Councilman Schmid said he could not support the motion limiting it to the 20 years. He thought the employees that were listed should have that same opportunity. He said he had started talking about this some time ago also and his initial thought was that there should be an opportunity for people who had served the community for extended periods of time the opportunity to retire. He said at that time he was thinking primarily of Mrs. Stipp who had served the community exemplary for a number of years and who he thought should have that opportunity. He said his proposal would have limited it to the appointed officials which would include Mr. Kriewall, Mr. Klausmeyer and Mrs. Stipp. He said he had talked to Mr. Klaver and others and they had made some good points. He said several police officers might benefit from this program if they chose to do so. He said he did have a problem with the limitation of the 20 years and for that reason he could not support the motion.


Yes (2-Mason, Toth) No (4-Schmid, Mitzel, Absent (1-Pope)

McLallen, Crawford Motion defeated


It was then,


Moved by Councilman Crawford

Seconded by Councilman Schmid


That the window be offered as stated in the resolution

from 7-10-95 to 1-10-96 for the people who are eligible on the 1995 list and with the B3 and FAC 3 benefits.





Councilman Mitzel stated he would not support the window motions. He said it had been a difficult thing to look over and review and it was nothing against any of the people but he just didn't feel the City should be getting into the habit of retirement windows when there was a retirement program.



Yes (3-Crawford, Schmid, No (3-Mitzel, Mason, Absent (1-Pope)

McLallen) Toth) Motion defeated


It was then,


Moved by Councilman Schmid

Seconded by Councilman Crawford


That the retirement window of six months be provided for appointed officials only which would include Geraldine Stipp, Mr. Kriewall and Mr. Klausmeyer and the B3 2.25 retirement.





Councilman Crawford said he would support that if they could make that exception. He asked for a comment on whether they could single out certain people.


Mr. Fried said he couldn't give Council an answer on that at the moment.


Mr. Klaver said he wasn't sure but thought they could.


Mr. Fried thought they could also but wouldn't rely on that answer.


Mr. Kriewall said he would recommend that the same group not be given a window but just be given the B3 retirement. He said he knew there was some indication that Mr. Klausmeyer might want to stay a little longer until the transition and new assessor. He said the window wouldn't do him any good at all so if they gave it to that particular group he could take advantage of it next year too and Mr. Klausmeyer could stay another year too.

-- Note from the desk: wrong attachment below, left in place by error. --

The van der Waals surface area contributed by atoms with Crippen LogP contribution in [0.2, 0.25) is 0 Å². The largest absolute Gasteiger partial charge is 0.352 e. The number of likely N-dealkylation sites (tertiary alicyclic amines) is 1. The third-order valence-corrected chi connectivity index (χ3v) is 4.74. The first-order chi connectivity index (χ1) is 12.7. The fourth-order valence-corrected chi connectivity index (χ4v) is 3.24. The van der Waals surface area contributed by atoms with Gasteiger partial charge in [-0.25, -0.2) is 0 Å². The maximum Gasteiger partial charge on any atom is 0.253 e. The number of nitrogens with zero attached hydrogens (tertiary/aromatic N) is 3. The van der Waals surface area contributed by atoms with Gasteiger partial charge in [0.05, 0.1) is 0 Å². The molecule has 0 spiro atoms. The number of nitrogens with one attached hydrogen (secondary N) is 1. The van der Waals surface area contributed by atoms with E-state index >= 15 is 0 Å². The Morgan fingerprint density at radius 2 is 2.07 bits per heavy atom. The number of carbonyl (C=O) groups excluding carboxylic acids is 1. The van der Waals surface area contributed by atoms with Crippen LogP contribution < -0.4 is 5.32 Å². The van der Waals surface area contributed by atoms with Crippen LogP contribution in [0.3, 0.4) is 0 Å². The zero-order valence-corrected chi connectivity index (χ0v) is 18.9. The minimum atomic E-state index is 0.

Mayor McLallen said under Councilman Schmid's criteria any appointed Administrative employee of which the City had 3 in this classification those being the City Clerk, City Administrator and the City Assessor. She said this window would be offered for that period of six months to that group.


Yes (3-Schmid, Crawford, No (3-Toth, Mason, Absent (1-Pope)

McLallen) Mitzel) Motion defeated


Mayor McLallen said it did not appear that there was a motion able to be made on the subject of the B3 retirement window.




8. Appointments to the Planning Commission


Mayor McLallen said she would like to make the appointments to the Planning Commission. She said she wanted to reappoint Member Peter Hoadley. She said Mr. Hoadley had ably served the Commission for six months and had invested time in learning the Planning Commission procedures and ordinances. She said Council had invested in him by sending him to educational seminars and she thought he had earned the right to be appointed to a full term.


It was then,


Moved by Councilman Crawford

Seconded by Councilman Toth


That the Mayor's recommendation appointing Peter Hoadley

to the Planning Commission be approved.


Yes (5-Crawford, Toth, No (1-Mason) Absent (1-Pope)

McLallen, Schmid, Mitzel) Motion carried


Mayor McLallen's second appointment to the Planning Commission was Michelle Bononi. She said Ms. Bononi was a board member of Royal Crown and had appeared before Council representing her homeowners association. Ms. Bononi had successfully negotiated their issues with the developer and won the support of the staff, the homeowners and the development meeting an equitable solution. She said she also served the City on the Historical Commission and had a professional back ground in planning for historic preservation.


It was then,


Moved by Councilman Crawford

Seconded by Councilman Mitzel


That the Mayor's recommendation appointing Michelle Bononi to the Planning Commission be approved.


Yes (3-Crawford, Mitzel, No (3-Schmid, Mason, Absent (1-Pope)

McLallen) Toth) Motion defeated


Mayor McLallen's next nomination for appointment to the Planning Commission was Arthur Vetras. She said Mr. Vetras had appeared before Council on several occasions seeking this position. She said he was quite articulate and had not served the City in any capacity being a relatively new citizen. She said his background was that of a retired school superintendent. She said he appeared willing to put in the time, had the hours and had a background in management and appeared to be open to learning this rather complicated commission.


It was then,


Moved by Councilman Crawford

Seconded by Councilman Toth


That the Mayor's recommendation appointing Arthur Vetras

to the Planning Commission be approved.


Yes (5-Mitzel, McLallen, No (1-Mason) Absent (1-Pope)

Schmid, Toth, Crawford) Motion carried


Mayor McLallen's next appointment was Richard Dietrich. She said Mr. Dietrich lived in southeastern Novi and had appeared before Council twice to interview for this position. She said he had an extensive background working as a volunteer for the City and served on his homeowners board.